Currency concentration and cross-border payments

Reinventing Bretton Woods Committee, Dialogue of Continents, 28-29 November 2022, Paris, prepared remarks

Ladies and Gentlemen,

I would like to thank the organisers very much for the invitation to chair this outstanding panel today on cross-border payments. Cross-border payments have for some time been criticised for being slow, opaque and unduly costly. This has been attributed to many factors including the role of correspondent banks, time differences, onerous compliance, long payment chains and limited access. One aspect that has rarely been analysed as a possible cause for persistent cross-border payments deficiencies is the high concentration of currencies used in cross-border payments. It shall be the topic of my brief opening remarks.

Looking at the title of the session—"cross-border payments: A public common good?”—some explanation may be required. The public good notion of cross-border payments rests largely in that the benefits thereof do not only accrue to those dealing in cross-border payments directly. The effects though are not non-rivalrous. Cross-border payments are therefore public though not common goods. The benefits depend in part on which currencies are being used. The importance of a very narrow set of currencies used in cross-border payments seems to suggest that the distribution of benefits is highly uneven. A higher degree of diversification by currency would allow the public good benefits from cross-border payments to approach some common good attributes.

The high concentration of foreign exchange may the fundamental flaw of the current international financial architecture. Few currencies mean a dependence on few countries and hence few institutions with direct access to those currencies. It may also mean the few have little incentives to change a system they dominate.

Foreign exchange turnover is believed to be indicative of the demand for currencies used to conduct cross-border payments. The BIS Triennial Survey 2022 highlights that eight currencies are highlighted by the BIS to represent one currency leg in 96 percent of all foreign exchange transactions. Can international payments problems be meaningfully addressed without a significant increase in international currency diversification? I think not.

The distribution of currencies used in foreign exchange has hardly changed during the past 20 years (Figure 1). The dollar is one currency leg in about 90 percent of total foreign exchange turnover. The euro represents one leg in 31 percent and together with the yen, sterling and franc, in 65 percent of total foreign exchange turnover. The renminbi makes up 7 percent. The concentration of currencies has remained accompanied by a significant increase in foreign exchange turnover to now US$7.5 trillion per day.

Figure 1. Foreign exchange turnover

Figure 2. Currencies and output

The international distribution of currencies used in foreign exchange contrasts with the distribution of output today (Figure 2). While there may not be an immediate inter-dependence, the fact that some currencies are used significantly more than others could have important balance of payments and thereby output effects. Strong demand for a particular currency produces strong demand for assets denominated in that currency and may represent an important advantage for those countries whose currencies serve in such role. This is of course Jacques Rueff’s “deficit without tears” by which countries whose currencies are widely used can issue more debt and hence do not incur a balance of payments constraint than countries whose currencies are used only locally.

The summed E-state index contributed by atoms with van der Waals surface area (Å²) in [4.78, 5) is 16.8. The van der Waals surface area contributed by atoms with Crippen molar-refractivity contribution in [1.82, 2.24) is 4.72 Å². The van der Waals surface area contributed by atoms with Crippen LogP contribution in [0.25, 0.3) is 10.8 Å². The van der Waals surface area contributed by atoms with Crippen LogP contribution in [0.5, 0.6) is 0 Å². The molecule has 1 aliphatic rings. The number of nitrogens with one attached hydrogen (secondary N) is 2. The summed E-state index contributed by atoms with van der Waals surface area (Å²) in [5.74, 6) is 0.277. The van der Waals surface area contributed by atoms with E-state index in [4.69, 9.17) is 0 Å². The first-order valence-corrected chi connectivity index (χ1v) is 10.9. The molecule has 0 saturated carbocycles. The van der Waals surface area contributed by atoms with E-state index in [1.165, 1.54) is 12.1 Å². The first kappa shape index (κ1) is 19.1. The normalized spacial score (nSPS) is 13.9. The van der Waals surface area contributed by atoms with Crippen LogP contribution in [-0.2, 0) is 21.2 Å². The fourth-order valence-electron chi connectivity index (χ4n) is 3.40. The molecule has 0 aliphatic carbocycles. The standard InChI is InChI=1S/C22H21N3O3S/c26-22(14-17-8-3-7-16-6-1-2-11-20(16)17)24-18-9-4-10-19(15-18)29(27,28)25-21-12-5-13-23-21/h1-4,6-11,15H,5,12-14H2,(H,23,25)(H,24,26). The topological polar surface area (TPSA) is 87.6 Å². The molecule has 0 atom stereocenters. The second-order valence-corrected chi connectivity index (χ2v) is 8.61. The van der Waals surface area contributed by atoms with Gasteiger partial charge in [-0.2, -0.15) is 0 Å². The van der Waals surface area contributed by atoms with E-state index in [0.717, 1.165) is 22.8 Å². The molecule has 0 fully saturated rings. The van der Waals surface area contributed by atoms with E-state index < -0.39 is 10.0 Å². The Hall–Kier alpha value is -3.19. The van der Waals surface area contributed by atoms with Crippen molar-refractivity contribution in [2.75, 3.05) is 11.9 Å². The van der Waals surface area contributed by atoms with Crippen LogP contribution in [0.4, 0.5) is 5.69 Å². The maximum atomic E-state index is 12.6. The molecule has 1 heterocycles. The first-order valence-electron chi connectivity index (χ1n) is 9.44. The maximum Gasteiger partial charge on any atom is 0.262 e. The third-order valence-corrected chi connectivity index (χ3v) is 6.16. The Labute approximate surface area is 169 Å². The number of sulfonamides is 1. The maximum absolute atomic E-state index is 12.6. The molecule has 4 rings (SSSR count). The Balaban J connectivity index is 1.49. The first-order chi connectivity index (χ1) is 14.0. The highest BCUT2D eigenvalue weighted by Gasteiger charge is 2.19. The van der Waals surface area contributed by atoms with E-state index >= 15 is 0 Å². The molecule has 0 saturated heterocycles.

The overwhelming role of the dollar contrasts with the strong though more measured weight of the U.S. economy. This contrasts with China. While China has grown to represent about one fifth of world output, compared with one quarter for the U.S., use of the renminbi has grown significantly though remains small. Other leading currencies, notably the euro, yen and franc also seem to be used disproportionately to the share of their underlying economies in world output.

The importance of national currencies has long been associated with the depth and importance of the financial markets underlying the currency. It is also about strong network effects and trust in the systems governing these currencies. Yet, other factors, like enhanced functionality and improved access may also be important.

The ECB has reinvigorated the importance of the international role of a national currency. In its 2020 report on a digital euro, the ECB stressed that "a strong international role of the euro is an important factor in reinforcing European economic autonomy." New mediums and new financial market infrastructures may offer additional advantages that may reduce the relative importance of the traditional forces underpinning the demand for currencies. This is also the promise of supporting smaller currencies through central bank digital currencies (CBDC).

To conclude, the distribution of national currencies in cross-border payments remains broadly unchanged against the background of a changing international economy. The effect appears to be centred mostly on the dollar and the renminbi but other leading currencies are also overweighted. It seems difficult to reconcile the convergence of economies by size and persistent differences in the use of their currencies. Herein may lie one of the major challenges for the international economy.